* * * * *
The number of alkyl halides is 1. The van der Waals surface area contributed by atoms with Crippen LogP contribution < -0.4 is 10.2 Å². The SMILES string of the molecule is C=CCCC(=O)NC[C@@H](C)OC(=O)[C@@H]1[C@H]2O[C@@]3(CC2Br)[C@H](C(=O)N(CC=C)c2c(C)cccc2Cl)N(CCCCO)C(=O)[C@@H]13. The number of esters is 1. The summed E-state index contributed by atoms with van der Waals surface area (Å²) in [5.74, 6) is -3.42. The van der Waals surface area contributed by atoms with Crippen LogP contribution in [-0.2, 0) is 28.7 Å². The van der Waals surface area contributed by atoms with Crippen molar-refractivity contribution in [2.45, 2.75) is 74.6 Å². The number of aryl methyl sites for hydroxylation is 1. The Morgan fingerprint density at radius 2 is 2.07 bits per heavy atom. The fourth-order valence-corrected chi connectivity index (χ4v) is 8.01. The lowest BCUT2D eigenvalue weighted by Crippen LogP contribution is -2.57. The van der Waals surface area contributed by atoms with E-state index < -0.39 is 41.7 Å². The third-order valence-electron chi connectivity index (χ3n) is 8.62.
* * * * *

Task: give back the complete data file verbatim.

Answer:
The number of alkyl halides is 1. The van der Waals surface area contributed by atoms with Crippen LogP contribution < -0.4 is 10.2 Å². The SMILES string of the molecule is C=CCCC(=O)NC[C@@H](C)OC(=O)[C@@H]1[C@H]2O[C@@]3(CC2Br)[C@H](C(=O)N(CC=C)c2c(C)cccc2Cl)N(CCCCO)C(=O)[C@@H]13. The number of esters is 1. The summed E-state index contributed by atoms with van der Waals surface area (Å²) in [5.74, 6) is -3.42. The van der Waals surface area contributed by atoms with Crippen LogP contribution in [-0.2, 0) is 28.7 Å². The van der Waals surface area contributed by atoms with Crippen molar-refractivity contribution in [2.45, 2.75) is 74.6 Å². The number of aryl methyl sites for hydroxylation is 1. The Morgan fingerprint density at radius 2 is 2.07 bits per heavy atom. The fourth-order valence-corrected chi connectivity index (χ4v) is 8.01. The lowest BCUT2D eigenvalue weighted by Crippen LogP contribution is -2.57. The van der Waals surface area contributed by atoms with E-state index < -0.39 is 41.7 Å². The third-order valence-electron chi connectivity index (χ3n) is 8.62.